South East LHIN engagement meetings to begin end of May

South East LHIN engagement meetings to begin end of May

The community engagement process will be ramped-up in the South East Local Health Integration Network (LHIN) beginning May 24th. The LHIN is one of fourteen local decision making bodies set up to better integrate health care delivery in Ontario. LHIN board members have invited the public and community health care providers to offer suggestions on how to improve care and services in their respective communities.

The board hopes the community engagement process will serve to shape the Integrated Health Service Plan (IHSP), says Paul Huras, CEO. The IHSPs, which will outline priorities, identify issues, and articulate a course of action in each LHIN, are expected in September.

“We want to get qualitative information out of these meetings,” says Huras. “People in Canada feel strongly about their health care system and want to have a voice. We want them to provide the input.”

Board members will hold meetings in 24 different communities in the South East LHIN, with the possibility of up to five meetings per community. The meeting setting will not be theatre-like or orchestrated solely by LHIN representatives, says Huras, but rather will facilitate discussion in a variety of formats.

“The flavour will change depending on the different communities,” he adds.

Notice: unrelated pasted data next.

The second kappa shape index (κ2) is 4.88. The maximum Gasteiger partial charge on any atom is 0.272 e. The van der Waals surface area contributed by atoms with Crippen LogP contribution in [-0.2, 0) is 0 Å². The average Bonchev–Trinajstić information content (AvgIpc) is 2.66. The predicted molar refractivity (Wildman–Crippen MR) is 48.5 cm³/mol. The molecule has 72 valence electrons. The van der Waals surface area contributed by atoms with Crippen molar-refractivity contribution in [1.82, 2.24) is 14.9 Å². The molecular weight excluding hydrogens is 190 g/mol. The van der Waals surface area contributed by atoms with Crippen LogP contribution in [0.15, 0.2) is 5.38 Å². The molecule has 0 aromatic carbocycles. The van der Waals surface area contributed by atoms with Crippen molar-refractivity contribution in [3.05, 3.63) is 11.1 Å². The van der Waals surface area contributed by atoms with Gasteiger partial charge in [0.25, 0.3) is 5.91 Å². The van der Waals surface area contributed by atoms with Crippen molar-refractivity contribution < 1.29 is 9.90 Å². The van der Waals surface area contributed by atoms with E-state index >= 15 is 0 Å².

In a May 5th information notice, Huras identified four key areas of input they are seeking from the public and providers:

1) Tell us about any care and/or services that are working well now

2) Tell us about any unmet needs for care and/or services

3) Tell us about any issues in access to the services that currently exist

4) Identify potential improvements in the organization and delivery of services

“We don’t mind criticism,” says Huras. “[Through this] we’re trying to make the system better, and we may not please everybody. But we want to create an open environment.”

Recognizing that many people’s schedules are prohibitive when it comes to community participation, Huras explains that although meetings are community centred, people are welcome at meetings outside of their own locale.

In roughly their 200th day on the job, South East LHIN board members and staff have met with over 3500 people in their region, says Huras. The consultation session phase, which wrap up in the end of June, will be followed by a draft document highlighting the key priorities and concerns offered through the course of the sessions.

“We’ve been overly pleased with our reception up to this point. We don’t mind if people talk tough to us either – saying ‘here’s our concerns.’ More often than not people are saying that they want to work with us,” he explains.

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Craig Anderson

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